"That's the message to all the kids in the program. You own your game. It's a results business. We need to be able to get on the board and lower the scores and you are what you post. He's proved that this year."

Scrobel then talked about Talaska's strengths.

"His passion for the game. He develops a plan," he said. "He works diligently on his fitness. He has tried to re-create himself. He has good length off of the tee and now his iron play is out of this world.

"His iron is high, he hits everything straight. His swing is very efficient right now. There is not a lot of moving parts. He's been making a lot of putts. We played at Blackwolf run and he had six birdies. He's unbelievable. He's doing a lot of really, really good things."

Talaska is modest about his game.

"My strength in my short game, my putter, but all around the board my game's pretty similar; there's not too much of one thing that stands out," he said. "Over the past two years I've really worked hard to get my distance out. My sophomore year I would hit my 150 club, which is a 7-iron. It's a baby 9-iron now. In my mind, every par 5 is like a birdie.

Photo by Tom "Sky" Skibosh

Scrobel knows that Talaska will be golfing next season for Alderson Broaddus University in Philippi, West Virginia. He talked about what Brandon needs to work on. "He'll still let an errant shot turn into a double (bogey)," the veteran coach said. "We want to clean up those messes. We say we can always live with a bogey, you can always recover from a bogey, but doubles and triples are hard to recover from. His level of play has gotten so much better, we're just trying to eliminate the big numbers."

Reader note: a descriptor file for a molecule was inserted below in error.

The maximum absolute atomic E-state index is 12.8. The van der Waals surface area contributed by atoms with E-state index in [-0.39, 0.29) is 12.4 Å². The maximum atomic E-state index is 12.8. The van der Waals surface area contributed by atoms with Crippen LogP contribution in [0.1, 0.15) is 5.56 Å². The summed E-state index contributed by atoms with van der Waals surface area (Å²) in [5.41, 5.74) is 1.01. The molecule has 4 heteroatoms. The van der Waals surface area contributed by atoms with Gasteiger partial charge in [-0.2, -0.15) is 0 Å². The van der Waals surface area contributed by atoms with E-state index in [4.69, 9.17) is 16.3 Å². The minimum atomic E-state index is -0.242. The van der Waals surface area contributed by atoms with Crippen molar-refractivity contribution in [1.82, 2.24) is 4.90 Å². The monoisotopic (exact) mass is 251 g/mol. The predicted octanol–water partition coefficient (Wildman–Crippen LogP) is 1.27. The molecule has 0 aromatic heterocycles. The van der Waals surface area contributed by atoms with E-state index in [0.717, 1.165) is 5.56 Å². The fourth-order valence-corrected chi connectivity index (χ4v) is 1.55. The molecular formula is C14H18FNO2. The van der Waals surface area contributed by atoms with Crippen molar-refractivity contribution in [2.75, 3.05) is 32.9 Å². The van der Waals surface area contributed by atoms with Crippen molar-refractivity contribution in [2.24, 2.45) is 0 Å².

Scrobel then pointed out Brandon's role this year.

"He used last year as motivation, that when the summer season started he was awesome," he said. "He qualified in rounds in the low 70's. This summer he was really, really playing very well. He is certainly one of our top three this year.

"What we look for from him is stability. He has the ability to shoot low scores. We want him to be comfortable. We want him to be like our rock; that there's no wavering whether he's hitting the ball well or not, we can always count on his game to get him points where he is helping our team score.

"He knows that he does not have to carry this team. We have three golfers who are all ridiculously talented and have a line of very good scores and that relives some of the pressure."

Talaska's personality also affects the team in a positive way Scrobel said.

"He's a great kid. I'm really proud to have him in our program. He's an absolute joy to be around. Kids love hanging out with him. His charisma is one of the things that allows us to feel relaxed and get ourselves in a good place.

"At the same time holds himself accountable to be a good golfer. He is a student of the game, knowledgeable about the game. Those factors together will allow him to be very successful this year."


  • FAVORITE FOOD:  Buffalo Wings
  • FAVORITE MOVIE:  'Star Wars 3' , Horror Movies.
  • FAVORITE TV SHOW:  The Office
  • FAVORITE CLASS:  Pyschology
  • MOST MEMORABLE SPORTS MOMENT:  Winning regional as a freshman.
  • WHAT WOULD YOU LIKE TO DO IN THE FUTURE?  Accepted scholarship to play golf at Alderson Broaddus University in Philippi, West Virginia. Would like to study Pyschology.